Jacinda Ardern's return marked with fierce questions over economy

Prime Minister Jacinda Ardern accused Opposition leader Simon Bridges of "dissing our economy" after an intense 15-minute grilling over the country's finances and outlook on Tuesday.

It was Ms Ardern's first Question Time in just over six weeks. Mr Bridges offered a quick "welcome back" before digging in on solid National Party territory - business confidence, economic stability, growth forecasts and fiscal updates.

For National, Ms Ardern's return has coincided nicely with Monday's Treasury release. Its update warned there's a risk that economic growth will be weaker than forecast, with the housing market cooling, business confidence weakening and international trade tensions looming - think the United States and China, and those steel and aluminium tariffs.

That was the focus of Mr Bridges' test of Ms Ardern in Parliament on Tuesday. Mr Bridges accused Ms Ardern of "dismissing" the slump in business confidence and questioned why, if Ms Ardern claims the international environment is affecting New Zealand, we've seen business confidence drop out of kilter with the rest of the OECD.

"We're actually a fraction away from the long-term average, and I have to say, when you look at our OECD comparisons around our growth forecasts, actually, we stand up pretty well," Ms Ardern said.

Head-to-heads over the economy so often dissolve into both sides picking and choosing statistics or measures that best suit their argument.

So much so that last week, in one afternoon, National sent out a press release entitled, "Govt delivering higher unemployment, lower real wages". Half an hour later, the Government sent one out called "Employment rates at record high". Neither was without a kernel of truth. Employment rates are currently high - the highest they have ever been for Maori and women - but while they are largely stable, the rate is down slightly compared to the last quarter.

The same picking and choosing of measures happened today.

"[Treasury also] said that labour income, wages are growing strongly, that employment growth is solid and that we've issued things like more building consents.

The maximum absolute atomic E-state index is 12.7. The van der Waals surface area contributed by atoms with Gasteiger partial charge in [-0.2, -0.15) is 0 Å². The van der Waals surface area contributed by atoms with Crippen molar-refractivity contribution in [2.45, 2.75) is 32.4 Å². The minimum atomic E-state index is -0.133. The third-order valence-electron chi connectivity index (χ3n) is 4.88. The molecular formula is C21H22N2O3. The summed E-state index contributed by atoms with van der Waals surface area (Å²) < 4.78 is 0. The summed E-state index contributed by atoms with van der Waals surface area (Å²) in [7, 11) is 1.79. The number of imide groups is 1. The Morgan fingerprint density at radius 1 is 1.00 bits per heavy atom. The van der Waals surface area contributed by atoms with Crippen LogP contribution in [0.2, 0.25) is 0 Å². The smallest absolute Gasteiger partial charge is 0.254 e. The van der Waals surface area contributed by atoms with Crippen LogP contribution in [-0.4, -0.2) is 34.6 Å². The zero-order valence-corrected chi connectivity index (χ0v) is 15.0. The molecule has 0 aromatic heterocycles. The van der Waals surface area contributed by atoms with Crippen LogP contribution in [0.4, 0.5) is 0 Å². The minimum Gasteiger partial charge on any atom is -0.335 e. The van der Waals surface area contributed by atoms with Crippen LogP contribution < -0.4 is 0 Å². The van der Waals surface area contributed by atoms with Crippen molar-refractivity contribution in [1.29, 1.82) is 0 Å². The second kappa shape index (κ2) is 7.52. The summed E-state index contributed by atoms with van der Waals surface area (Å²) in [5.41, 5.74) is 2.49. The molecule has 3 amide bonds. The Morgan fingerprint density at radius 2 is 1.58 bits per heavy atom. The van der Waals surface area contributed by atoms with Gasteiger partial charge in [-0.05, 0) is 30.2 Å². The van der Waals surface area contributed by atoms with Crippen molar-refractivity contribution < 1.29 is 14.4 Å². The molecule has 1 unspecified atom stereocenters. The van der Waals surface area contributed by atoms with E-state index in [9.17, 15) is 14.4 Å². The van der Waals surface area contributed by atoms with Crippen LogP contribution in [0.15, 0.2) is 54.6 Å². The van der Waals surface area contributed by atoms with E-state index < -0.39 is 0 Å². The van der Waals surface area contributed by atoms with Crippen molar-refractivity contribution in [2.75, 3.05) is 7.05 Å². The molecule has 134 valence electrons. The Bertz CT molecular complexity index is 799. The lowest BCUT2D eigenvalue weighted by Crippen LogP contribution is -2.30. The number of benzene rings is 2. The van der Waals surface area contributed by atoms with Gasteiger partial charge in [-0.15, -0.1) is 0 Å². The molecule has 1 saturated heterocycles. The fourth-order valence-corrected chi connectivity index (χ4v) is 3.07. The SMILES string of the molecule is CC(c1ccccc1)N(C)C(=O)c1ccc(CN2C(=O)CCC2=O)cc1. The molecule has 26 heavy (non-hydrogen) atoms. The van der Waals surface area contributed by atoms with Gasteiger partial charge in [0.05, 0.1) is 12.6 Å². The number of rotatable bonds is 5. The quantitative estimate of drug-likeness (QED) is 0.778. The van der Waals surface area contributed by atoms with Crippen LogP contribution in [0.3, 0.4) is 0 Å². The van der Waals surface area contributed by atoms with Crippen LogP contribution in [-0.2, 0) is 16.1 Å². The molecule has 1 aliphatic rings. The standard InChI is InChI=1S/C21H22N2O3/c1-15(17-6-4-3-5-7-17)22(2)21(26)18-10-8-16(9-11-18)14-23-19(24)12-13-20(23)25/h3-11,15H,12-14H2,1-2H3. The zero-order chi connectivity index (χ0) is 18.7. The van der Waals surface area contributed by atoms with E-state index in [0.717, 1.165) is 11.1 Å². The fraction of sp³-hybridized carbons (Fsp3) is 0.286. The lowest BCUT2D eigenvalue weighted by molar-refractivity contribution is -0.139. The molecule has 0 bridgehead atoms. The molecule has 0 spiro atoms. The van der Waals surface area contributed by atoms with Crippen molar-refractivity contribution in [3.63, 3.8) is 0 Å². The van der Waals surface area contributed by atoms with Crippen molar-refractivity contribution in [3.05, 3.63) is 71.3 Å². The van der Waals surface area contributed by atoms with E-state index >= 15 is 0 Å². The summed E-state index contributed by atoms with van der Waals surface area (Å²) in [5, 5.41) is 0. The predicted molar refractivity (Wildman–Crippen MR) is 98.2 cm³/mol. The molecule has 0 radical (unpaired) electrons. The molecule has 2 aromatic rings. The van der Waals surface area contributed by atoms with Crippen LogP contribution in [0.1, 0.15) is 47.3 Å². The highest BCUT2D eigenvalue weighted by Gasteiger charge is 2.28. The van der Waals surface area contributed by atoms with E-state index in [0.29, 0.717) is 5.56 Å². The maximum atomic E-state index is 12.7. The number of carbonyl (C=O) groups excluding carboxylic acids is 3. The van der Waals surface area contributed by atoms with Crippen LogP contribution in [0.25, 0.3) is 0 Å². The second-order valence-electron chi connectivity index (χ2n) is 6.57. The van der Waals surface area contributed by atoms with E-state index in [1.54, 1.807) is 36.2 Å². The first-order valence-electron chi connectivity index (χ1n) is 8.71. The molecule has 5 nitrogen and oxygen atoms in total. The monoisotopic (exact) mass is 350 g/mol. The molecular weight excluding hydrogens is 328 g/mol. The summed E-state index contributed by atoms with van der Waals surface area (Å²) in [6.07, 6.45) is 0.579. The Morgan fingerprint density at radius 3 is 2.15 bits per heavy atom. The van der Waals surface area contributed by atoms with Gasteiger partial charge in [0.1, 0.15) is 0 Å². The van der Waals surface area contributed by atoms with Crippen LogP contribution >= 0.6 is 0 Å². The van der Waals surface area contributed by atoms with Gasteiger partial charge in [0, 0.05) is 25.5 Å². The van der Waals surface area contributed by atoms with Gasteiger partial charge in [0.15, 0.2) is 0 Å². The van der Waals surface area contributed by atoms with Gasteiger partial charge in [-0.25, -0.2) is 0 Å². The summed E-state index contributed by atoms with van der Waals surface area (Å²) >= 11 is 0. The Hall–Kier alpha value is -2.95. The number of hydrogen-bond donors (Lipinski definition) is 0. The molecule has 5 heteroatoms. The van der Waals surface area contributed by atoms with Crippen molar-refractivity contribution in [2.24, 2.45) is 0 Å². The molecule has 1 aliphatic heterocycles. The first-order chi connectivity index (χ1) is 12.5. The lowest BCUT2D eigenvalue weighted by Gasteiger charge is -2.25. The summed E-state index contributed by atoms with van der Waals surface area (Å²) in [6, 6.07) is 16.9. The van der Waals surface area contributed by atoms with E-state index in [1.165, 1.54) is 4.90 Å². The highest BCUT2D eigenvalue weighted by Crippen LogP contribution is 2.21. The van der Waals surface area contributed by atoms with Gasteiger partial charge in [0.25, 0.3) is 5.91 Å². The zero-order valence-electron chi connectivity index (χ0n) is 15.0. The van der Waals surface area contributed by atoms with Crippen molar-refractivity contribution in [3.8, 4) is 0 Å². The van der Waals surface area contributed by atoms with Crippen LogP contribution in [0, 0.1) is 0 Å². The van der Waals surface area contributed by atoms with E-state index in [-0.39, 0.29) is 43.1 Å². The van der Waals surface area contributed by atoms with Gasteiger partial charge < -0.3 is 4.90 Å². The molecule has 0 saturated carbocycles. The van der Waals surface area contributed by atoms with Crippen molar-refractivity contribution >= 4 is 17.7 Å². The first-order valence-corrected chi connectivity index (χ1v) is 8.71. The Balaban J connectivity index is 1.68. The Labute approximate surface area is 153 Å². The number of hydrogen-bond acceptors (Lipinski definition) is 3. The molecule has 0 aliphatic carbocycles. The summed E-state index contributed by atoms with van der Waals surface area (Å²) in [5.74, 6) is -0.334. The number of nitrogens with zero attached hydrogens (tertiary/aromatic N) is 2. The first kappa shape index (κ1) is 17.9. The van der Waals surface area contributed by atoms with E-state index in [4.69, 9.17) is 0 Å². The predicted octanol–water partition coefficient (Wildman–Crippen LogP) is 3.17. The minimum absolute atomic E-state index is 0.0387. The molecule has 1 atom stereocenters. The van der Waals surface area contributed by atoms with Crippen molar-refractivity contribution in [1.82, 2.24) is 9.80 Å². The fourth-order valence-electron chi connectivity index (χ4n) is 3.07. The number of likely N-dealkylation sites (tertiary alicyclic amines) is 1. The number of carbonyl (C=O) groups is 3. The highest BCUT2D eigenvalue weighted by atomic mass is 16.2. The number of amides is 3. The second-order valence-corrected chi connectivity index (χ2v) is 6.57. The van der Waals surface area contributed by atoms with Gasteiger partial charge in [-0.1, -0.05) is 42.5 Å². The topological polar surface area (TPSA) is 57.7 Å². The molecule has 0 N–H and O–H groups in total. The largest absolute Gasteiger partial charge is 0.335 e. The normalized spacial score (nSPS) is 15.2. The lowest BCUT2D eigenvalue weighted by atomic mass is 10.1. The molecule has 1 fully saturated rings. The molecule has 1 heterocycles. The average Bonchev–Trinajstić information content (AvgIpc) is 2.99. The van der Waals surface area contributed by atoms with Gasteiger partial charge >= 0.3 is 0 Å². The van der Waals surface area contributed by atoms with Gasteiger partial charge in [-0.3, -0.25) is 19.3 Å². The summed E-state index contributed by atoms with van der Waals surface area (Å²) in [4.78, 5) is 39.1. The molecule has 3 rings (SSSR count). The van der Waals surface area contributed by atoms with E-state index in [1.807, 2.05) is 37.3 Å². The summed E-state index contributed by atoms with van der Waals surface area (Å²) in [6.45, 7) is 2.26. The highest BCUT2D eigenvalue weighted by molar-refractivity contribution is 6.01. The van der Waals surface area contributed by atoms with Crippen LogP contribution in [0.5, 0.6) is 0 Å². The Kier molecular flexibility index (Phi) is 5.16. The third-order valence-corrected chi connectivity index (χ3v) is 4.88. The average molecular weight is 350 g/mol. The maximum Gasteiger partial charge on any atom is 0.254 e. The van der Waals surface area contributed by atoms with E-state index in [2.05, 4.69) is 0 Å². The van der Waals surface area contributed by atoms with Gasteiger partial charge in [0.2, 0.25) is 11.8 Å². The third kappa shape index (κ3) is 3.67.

"If you are going to talk about the economy, let's talk about all the indicators, not just some of them," Ms Ardern said.

There were then questions on industrial strikes, unemployment, construction company collapse and more on business confidence.

Ms Ardern said it's a "damn shame" Mr Bridges was "dissing" the New Zealand economy.

"If that member wants to go around dissing our economy and the potential that exists in this country, that, I have to say, is a damn shame," Ms Ardern said.

A constant refrain from the Government has been that business confidence typically drops with a Labour Government, but Finance Minister Grant Robertson insists that doesn't reflect economic performance.

"When you look back at Governments that have had the Labour Party at the centre of them, those same business confidence surveys have shown pessimism, yet the economy has kept growing," Mr Robertson said in the House on Tuesday.

He faced a similar onslaught from National's finance spokesperson Amy Adams, who challenged him on 4000 more people unemployed in the last quarter.

"It's very challenging to look at quarterly figures on their own," Mr Robertson replied.

It's not just National concerned about economic projections. The Government's also facing pressure from the Child Poverty Action Group (CPAG), which warns the forecast economic slowdown will hurt families.

Associate Professor Susan St John, CPAG Economics spokesperson, says the Government should scrap the minimum hours of paid work criteria from Working For Families tax credits.

"If parents who currently receive Working for Families tax credits find their hours drop below the minimum threshold for eligibility for the In-Work Tax Credit (IWTC) they will suddenly find themselves short not only the pay from hours of work but also $72 50 per week for their children," she said.